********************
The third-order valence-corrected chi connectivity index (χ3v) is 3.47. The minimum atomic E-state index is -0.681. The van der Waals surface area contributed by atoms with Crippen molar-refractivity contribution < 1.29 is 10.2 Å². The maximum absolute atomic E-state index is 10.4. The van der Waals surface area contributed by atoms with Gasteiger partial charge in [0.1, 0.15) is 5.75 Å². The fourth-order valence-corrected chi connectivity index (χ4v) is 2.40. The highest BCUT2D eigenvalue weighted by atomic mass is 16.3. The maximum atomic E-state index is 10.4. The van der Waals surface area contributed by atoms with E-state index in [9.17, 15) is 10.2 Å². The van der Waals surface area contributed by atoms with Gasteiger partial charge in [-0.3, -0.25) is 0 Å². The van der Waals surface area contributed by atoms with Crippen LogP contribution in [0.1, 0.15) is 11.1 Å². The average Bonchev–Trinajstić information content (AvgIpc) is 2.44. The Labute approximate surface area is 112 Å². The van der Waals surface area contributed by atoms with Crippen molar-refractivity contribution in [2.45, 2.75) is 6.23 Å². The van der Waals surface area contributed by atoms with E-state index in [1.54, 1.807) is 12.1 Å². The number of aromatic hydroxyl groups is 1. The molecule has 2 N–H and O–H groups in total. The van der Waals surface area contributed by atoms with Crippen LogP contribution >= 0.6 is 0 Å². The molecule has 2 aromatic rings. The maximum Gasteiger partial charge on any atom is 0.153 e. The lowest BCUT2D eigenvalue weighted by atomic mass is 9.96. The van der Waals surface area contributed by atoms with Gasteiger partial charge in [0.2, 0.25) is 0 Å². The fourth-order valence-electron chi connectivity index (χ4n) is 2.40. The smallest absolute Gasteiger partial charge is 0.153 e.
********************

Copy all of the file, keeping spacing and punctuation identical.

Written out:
The third-order valence-corrected chi connectivity index (χ3v) is 3.47. The minimum atomic E-state index is -0.681. The van der Waals surface area contributed by atoms with Crippen molar-refractivity contribution < 1.29 is 10.2 Å². The maximum absolute atomic E-state index is 10.4. The van der Waals surface area contributed by atoms with Gasteiger partial charge in [0.1, 0.15) is 5.75 Å². The fourth-order valence-corrected chi connectivity index (χ4v) is 2.40. The highest BCUT2D eigenvalue weighted by atomic mass is 16.3. The maximum atomic E-state index is 10.4. The van der Waals surface area contributed by atoms with E-state index in [9.17, 15) is 10.2 Å². The van der Waals surface area contributed by atoms with Gasteiger partial charge in [-0.3, -0.25) is 0 Å². The van der Waals surface area contributed by atoms with Crippen LogP contribution in [0.1, 0.15) is 11.1 Å². The average Bonchev–Trinajstić information content (AvgIpc) is 2.44. The Labute approximate surface area is 112 Å². The van der Waals surface area contributed by atoms with Crippen molar-refractivity contribution in [2.45, 2.75) is 6.23 Å². The van der Waals surface area contributed by atoms with E-state index in [1.54, 1.807) is 12.1 Å². The number of aromatic hydroxyl groups is 1. The molecule has 2 N–H and O–H groups in total. The van der Waals surface area contributed by atoms with Crippen LogP contribution >= 0.6 is 0 Å². The molecule has 2 aromatic rings. The maximum Gasteiger partial charge on any atom is 0.153 e. The lowest BCUT2D eigenvalue weighted by atomic mass is 9.96. The van der Waals surface area contributed by atoms with Gasteiger partial charge in [0.2, 0.25) is 0 Å². The fourth-order valence-electron chi connectivity index (χ4n) is 2.40. The smallest absolute Gasteiger partial charge is 0.153 e.